Stepparent Discipline vs Punishment

Over the years, discipline has been conflated with punishment. There is an idea that children need to be ‘disciplined’ in order to learn how to behave well. It may come as no surprise that we at Blended for Life are big fans of respectful parenting. What this means is that we are constantly having an open dialogue with our kids, helping them learn, role-modeling the behavior we want to see, and setting and gently enforcing healthy boundaries.

There’s no need to fall into the role of disciplinarian. You might find that you stepparent most effectively simply by role-modeling being a thoughtful and caring person. You might become the ‘fun one’, more like a cool aunt/uncle than a replacement parent. Or maybe you are the boundary setter, calmly reminding the kids when they have pushed things too far, and being a safe place for them to retreat to.

This is not a “first-marriage” family

Both parents should come to terms with the fact that “ours is a blended family”. The functioning of the family unit differs from a family where the children live with their biological parents. Try not to idealize how a blended family “should be” or mimic a traditional family dynamic. It’s an unrealistic expectation and will make life harder for everyone involved.

So should a stepparent discipline their stepchildren?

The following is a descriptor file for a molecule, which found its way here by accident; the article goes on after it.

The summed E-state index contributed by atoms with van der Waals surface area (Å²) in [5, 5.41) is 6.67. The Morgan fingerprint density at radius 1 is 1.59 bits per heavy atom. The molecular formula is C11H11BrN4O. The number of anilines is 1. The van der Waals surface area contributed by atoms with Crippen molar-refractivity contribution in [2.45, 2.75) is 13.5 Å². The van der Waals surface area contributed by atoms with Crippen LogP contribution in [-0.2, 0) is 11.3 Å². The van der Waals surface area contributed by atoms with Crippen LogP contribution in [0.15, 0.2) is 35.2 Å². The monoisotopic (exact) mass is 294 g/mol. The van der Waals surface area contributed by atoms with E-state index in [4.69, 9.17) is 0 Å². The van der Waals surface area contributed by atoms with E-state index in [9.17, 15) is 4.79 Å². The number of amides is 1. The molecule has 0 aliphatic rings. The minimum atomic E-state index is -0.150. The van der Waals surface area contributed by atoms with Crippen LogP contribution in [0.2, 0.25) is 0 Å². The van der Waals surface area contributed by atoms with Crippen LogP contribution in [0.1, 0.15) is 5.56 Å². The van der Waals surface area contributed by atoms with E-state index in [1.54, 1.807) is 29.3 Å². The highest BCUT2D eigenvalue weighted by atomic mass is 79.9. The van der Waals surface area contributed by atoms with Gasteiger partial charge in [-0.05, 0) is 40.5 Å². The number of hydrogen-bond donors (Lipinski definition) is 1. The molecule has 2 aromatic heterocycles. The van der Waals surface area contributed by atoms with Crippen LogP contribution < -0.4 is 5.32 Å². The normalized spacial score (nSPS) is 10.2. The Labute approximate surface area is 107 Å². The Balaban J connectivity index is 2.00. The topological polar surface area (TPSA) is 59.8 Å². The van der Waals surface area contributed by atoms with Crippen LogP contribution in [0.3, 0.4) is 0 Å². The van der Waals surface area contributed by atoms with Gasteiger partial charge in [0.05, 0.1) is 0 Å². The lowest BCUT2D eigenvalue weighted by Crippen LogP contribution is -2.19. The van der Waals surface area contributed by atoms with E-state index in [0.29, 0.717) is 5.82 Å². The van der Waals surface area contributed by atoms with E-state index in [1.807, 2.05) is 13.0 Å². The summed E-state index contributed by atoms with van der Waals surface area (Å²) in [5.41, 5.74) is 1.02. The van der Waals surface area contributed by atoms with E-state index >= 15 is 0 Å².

1. Understand what you mean by discipline
  2. Agree with your partner on your role as a stepparent
  3. Be consistent and be patient

A personal story from our founder

“My daughter refers to her bio-dad as ‘Daddy and her step-dad (my husband) as ‘Papa’. Papa is a little bit of a clean freak, and he can always be seen wiping up someone’s mess or complaining about someone’s mess!

One day, after dinner, my daughter got up and put her plate in the sink. She then proceeded to wipe her placemat and even the chair on which she sat (because her greasy fingers have been all over it!). I asked why she started doing that. And she said, ‘Because Papa does.’”

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Integrating families Living together

How to Manage Stepsibling Rivalry in Blended Families

two young boys playing in shallow waves

Stepsibling rivalry can challenge the most dedicated and loving of parents. Blended families are increasingly common, but that doesn’t mean it’s easy to create one. Sibling rivalry can be tricky enough to manage in a traditional family, but navigating this dynamic in a blended family can be far more complicated. If you’re struggling to manage stepsibling rivalry in your blended family, we’ve got some tips that might help.